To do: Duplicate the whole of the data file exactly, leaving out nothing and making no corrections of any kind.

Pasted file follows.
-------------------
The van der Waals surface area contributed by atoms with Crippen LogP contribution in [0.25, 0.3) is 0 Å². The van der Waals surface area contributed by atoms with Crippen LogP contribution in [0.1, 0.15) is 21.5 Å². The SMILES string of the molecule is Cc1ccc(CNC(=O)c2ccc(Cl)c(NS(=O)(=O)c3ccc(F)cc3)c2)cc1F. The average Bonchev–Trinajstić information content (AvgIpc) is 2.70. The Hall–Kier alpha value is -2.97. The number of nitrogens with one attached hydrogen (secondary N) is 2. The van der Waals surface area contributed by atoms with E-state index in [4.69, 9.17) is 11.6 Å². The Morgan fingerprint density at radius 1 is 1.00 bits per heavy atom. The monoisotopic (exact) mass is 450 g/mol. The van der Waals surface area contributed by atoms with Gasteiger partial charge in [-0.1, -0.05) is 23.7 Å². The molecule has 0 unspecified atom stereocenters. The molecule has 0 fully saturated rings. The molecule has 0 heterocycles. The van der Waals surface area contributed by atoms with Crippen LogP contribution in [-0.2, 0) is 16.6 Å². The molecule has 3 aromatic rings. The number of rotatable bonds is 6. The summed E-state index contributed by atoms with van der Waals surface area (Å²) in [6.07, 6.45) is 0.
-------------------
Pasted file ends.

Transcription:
The van der Waals surface area contributed by atoms with Crippen LogP contribution in [0.25, 0.3) is 0 Å². The van der Waals surface area contributed by atoms with Crippen LogP contribution in [0.1, 0.15) is 21.5 Å². The SMILES string of the molecule is Cc1ccc(CNC(=O)c2ccc(Cl)c(NS(=O)(=O)c3ccc(F)cc3)c2)cc1F. The average Bonchev–Trinajstić information content (AvgIpc) is 2.70. The Hall–Kier alpha value is -2.97. The number of nitrogens with one attached hydrogen (secondary N) is 2. The van der Waals surface area contributed by atoms with E-state index in [4.69, 9.17) is 11.6 Å². The Morgan fingerprint density at radius 1 is 1.00 bits per heavy atom. The monoisotopic (exact) mass is 450 g/mol. The van der Waals surface area contributed by atoms with Gasteiger partial charge in [-0.1, -0.05) is 23.7 Å². The molecule has 0 unspecified atom stereocenters. The molecule has 0 fully saturated rings. The molecule has 0 heterocycles. The van der Waals surface area contributed by atoms with Crippen LogP contribution in [-0.2, 0) is 16.6 Å². The molecule has 3 aromatic rings. The number of rotatable bonds is 6. The summed E-state index contributed by atoms with van der Waals surface area (Å²) in [6.07, 6.45) is 0.